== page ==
The filly has now earned £7,506 on the track and £40,000 in bonuses, an incredible result for Nicholson, who bred the filly when her former shuttle sire stood for an advertised fee of £10,000 at Dalham Hall Stud. Offered last year at the Goffs UK September Yearling Sale, she was bought back by Nicholson after failing to find a buyer in the ring at £5,000.

She is out of the smart mare and Ripon specialist Pepper Lane (by Exceed And Excel), who was jointly raced by Nicholson to win six times, including two renewals of the Great St Wilfrid Handicap at Ripon, as well as earning her all-important black type when third in the listed Guisborough Stakes at Redcar on her final start.

Pepper Lane is the only mare owned by Nicholson, an electrician by trade, and boards at Richard Lingwood’s Norton Grove Stud in North Yorkshire, where Nicholson visited every weekend prior to lockdown.

Nicholson's experiences with breeding from Pepper Lane highlight the highs and lows of the industry and underlines the importance of bonuses to breeders. The mare’s first two foals did not enjoy any luck. One broke a leg and had to be put down and the other did not make it to the racecourse.

Her first foal to run was Infinite Grace (by Sepoy), who scored twice last year for her owner-breeder and O'Meara, winning at Ripon and Beverley, and now Brazen Belle has emulated her older half-sister with two victories. The mare has a yearling full-sister to Brazen Belle waiting in the wings, but sadly slipped last year so has no foal at foot.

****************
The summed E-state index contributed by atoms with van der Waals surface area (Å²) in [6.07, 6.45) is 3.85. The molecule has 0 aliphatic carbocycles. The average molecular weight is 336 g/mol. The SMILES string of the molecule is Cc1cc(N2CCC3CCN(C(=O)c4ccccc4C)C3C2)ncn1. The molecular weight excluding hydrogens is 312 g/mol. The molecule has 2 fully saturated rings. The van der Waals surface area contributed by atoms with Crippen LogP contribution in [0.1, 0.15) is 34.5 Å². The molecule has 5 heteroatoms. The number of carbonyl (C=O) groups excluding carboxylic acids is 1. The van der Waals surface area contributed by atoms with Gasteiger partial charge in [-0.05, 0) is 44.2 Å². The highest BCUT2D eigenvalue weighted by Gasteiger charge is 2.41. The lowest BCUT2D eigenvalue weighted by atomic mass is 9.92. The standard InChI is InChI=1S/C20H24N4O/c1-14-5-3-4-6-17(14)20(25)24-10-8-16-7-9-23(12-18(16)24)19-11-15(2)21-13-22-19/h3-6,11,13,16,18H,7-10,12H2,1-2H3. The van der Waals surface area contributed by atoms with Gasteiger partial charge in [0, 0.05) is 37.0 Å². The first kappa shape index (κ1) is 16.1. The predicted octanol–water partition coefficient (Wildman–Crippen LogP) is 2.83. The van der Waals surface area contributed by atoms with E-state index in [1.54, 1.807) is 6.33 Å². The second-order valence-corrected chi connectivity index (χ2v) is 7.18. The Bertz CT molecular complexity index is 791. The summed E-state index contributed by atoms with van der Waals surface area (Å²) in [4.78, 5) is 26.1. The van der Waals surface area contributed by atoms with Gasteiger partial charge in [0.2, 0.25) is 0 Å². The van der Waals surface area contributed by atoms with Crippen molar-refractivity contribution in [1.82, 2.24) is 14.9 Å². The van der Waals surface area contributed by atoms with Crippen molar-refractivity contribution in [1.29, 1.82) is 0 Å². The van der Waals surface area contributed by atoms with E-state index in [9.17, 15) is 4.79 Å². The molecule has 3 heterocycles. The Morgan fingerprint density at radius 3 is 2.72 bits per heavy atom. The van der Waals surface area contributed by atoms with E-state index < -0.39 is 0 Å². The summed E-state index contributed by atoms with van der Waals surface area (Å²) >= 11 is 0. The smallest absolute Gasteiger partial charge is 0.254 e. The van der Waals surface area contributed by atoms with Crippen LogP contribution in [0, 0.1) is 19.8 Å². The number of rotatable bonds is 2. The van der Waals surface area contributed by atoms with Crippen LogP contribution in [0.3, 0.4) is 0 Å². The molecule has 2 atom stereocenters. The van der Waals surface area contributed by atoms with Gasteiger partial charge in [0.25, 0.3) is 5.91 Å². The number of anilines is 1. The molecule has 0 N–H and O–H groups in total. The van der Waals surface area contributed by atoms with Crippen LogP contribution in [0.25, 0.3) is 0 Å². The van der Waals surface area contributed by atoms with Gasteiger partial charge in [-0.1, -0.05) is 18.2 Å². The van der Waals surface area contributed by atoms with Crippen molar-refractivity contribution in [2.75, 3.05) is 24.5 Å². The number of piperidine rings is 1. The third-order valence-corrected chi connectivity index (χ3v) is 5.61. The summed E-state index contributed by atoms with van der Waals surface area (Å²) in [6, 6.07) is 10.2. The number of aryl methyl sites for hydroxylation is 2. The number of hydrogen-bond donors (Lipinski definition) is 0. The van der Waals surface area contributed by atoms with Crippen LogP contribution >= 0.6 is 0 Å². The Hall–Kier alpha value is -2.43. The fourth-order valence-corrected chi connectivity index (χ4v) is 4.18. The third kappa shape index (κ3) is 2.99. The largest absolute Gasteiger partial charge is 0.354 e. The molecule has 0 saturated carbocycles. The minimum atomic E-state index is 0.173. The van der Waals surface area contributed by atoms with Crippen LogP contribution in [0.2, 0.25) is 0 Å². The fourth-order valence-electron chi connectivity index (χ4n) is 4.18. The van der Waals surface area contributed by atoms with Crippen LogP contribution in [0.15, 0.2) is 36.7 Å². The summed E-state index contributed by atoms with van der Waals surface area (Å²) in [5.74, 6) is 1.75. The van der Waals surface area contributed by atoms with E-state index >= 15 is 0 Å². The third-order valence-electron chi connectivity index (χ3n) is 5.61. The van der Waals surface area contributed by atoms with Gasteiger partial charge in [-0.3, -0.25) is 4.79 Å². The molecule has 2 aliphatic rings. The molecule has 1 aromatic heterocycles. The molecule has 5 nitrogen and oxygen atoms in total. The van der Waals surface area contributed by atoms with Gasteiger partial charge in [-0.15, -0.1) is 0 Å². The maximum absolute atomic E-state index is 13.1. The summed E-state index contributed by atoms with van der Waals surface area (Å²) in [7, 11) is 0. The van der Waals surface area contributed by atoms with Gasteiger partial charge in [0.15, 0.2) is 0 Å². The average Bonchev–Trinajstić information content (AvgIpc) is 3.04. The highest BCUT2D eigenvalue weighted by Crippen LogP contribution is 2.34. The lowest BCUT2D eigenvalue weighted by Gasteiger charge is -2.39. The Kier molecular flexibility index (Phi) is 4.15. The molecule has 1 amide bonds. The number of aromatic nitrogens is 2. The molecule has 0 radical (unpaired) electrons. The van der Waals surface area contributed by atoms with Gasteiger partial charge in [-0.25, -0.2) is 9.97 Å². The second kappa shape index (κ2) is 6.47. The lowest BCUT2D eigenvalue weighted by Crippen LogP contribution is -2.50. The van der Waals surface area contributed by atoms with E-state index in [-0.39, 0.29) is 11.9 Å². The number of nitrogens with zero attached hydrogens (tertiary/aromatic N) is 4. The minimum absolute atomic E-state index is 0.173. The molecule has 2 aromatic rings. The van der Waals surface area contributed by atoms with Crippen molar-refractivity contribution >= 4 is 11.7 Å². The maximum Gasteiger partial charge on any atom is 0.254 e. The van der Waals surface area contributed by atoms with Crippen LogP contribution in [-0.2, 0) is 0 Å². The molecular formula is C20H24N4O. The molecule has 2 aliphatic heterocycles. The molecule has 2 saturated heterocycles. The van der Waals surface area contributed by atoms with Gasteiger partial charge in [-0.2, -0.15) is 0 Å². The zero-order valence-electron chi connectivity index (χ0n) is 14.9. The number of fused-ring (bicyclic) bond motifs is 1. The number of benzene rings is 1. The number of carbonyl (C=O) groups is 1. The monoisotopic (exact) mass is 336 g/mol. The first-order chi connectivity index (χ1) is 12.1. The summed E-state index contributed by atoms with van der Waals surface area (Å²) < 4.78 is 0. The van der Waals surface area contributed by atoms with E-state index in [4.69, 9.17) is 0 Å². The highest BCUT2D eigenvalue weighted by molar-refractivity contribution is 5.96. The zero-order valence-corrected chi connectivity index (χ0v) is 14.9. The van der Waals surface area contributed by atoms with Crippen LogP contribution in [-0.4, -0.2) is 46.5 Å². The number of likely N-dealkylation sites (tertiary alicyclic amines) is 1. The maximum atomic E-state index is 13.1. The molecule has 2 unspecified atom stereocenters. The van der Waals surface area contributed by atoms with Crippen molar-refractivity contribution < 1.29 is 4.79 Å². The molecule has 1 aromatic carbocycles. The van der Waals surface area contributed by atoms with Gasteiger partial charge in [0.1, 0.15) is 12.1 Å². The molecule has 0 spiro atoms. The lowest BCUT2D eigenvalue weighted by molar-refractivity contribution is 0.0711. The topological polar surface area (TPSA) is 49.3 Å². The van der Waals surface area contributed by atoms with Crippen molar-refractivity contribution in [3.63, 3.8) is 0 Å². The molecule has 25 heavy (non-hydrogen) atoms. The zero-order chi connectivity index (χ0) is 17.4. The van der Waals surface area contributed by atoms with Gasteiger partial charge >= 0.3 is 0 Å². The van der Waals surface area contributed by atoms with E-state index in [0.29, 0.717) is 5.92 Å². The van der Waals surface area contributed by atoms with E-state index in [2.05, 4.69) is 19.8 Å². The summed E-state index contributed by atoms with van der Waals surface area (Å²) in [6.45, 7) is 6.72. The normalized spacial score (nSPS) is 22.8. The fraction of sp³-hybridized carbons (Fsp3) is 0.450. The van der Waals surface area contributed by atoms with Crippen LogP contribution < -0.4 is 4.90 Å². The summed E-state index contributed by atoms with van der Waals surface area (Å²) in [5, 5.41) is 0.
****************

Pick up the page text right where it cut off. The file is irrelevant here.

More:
Nicholson summed up his double bonus victory with more than a touch of understatement, saying “that was certainly welcome!”

Elsewhere in racing …

North America: Trainer Chad Brown, jockey Irad Ortiz Jr and owner Klaravich Stables topped their respective classifications as Belmont’s 25-day meet, which concluded on Sunday. More here

Europe: The Laytown Races Committee has cancelled its popular beach-run September fixture with concerns over social distancing. More here

Oceania: Jockeys will be able to ride trackwork at a maximum of two training venues as part of updated Covid-19 biosecurity protocols announced by Racing Victoria. More here

Europe: Goffs and Tattersalls have worked together to produce a revised sales schedule for the delayed 2020 National Hunt Store Horse sales in Ireland and Britain. More here

Europe: Kenny Alexander to step down as chief executive of betting giant GVC Holdings. More here